With a charge card, the card exists on your credit profile, but there is no credit limit nor credit utilization % reported, since there’s no actual limit.  So, if you charged a ton each month on a charge card it would not appear as a high utilization on your credit report. So, it wouldn’t hurt your credit score. This is a good thing for most people in the same way that business credit cards do not report to your credit profile.

On the other hand, if you are trying to build up your credit score (perhaps because you are young and don’t have much credit yet), this could be a negative. If a charge card were your only card, you would not build up your credit history and credit score.

The American Express Pay Over Time Feature

The following Amex cards used to be clearly demarcated as charge cards:

All of these cards now allow for “Pay Over Time” with the exception of the Plum Card which is still fully a charge card.

You can enroll any of the other cards listed above in Pay Over Time.

This feature places eligible purchases of $100 or more into a Pay Over Time balance within your account and these purchases can be paid over time (as the name implies!) but with interest.

It turns these cards into hybrid cards of sorts – part charge and part credit. This is why Amex no longer refers to the above cards in marketing materials as charge cards.

Side note: American Express allows you to have as many as 4 “credit cards” but 10 “charge products” – so you might be maxed out on credit cards with Amex but you can still get a Gold or Platinum Card. But that may be changing (slowly) as reports are that personal Green Cards are now counted by Amex as a credit card for these purposes – even though it’s more accurately a charge product with Pay Over Time which is active by default.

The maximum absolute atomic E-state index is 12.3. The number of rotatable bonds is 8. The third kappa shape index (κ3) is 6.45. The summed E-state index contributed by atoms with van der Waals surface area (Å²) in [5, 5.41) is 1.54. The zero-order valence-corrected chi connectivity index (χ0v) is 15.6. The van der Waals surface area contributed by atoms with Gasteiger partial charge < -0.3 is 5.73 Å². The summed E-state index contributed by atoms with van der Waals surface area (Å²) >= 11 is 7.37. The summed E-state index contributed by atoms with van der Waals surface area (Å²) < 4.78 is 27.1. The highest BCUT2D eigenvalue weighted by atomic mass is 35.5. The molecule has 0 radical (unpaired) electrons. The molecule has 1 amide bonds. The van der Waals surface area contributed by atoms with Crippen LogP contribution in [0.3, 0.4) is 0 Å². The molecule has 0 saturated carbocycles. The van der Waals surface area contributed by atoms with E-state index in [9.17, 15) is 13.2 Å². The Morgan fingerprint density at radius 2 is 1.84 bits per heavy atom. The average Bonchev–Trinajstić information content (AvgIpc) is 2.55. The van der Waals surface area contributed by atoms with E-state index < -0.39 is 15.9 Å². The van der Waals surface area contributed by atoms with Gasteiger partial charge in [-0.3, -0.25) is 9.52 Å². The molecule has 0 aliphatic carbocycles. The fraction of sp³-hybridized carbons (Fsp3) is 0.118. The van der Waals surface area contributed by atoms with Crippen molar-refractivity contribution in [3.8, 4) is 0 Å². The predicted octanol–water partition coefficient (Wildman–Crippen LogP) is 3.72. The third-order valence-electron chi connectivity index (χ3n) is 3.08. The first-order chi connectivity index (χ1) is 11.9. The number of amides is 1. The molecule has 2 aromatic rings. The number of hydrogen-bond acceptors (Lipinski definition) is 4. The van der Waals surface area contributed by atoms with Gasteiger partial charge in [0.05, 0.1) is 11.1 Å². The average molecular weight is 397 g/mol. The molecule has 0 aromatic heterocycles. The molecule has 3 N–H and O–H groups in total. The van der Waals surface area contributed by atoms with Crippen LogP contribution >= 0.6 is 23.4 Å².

It’s always a good idea to, unless you are actually using Pay Over Time, disable it in your Amex account card profile. Go to the right hand column and look for the “Pay Charges Over Time” link. Aside from being good to keep off to keep your card so as to not be counted as a credit product, Amex also sometimes offers 10,000 Membership Rewards points as an incentive for activating it.

Other Charge Cards

Besides Amex there are very few charge cards on the market right now.

The cards that come with Brex for Startups and Brex Cash are both charge-style cards, though marketed as credit cards. Chase had a charge product for several years called the Chase Ink Bold, but it was discontinued in 2014. At the time they marketed the Chase Ink Plus and Chase Ink Bold, which were identical except that the Bold was a charge card and the Plus was a credit card. The Ink Plus is also now discontinued, though the Chase Ink Cash offers many of the same features.

For the most part, it’s the Amex Green/Gold/Platinum/Centurion and Plum cards that fit the description these days, as well as Brex and some gas company cards.

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You can find credit cards that best match your spending habits and bonus categories at Your Best Credit Cards

New to all of this? My “introduction to miles and points” book, MilesTalk: Live Your Wildest Travel Dreams Using Miles and Points is available on Amazon and at major booksellers.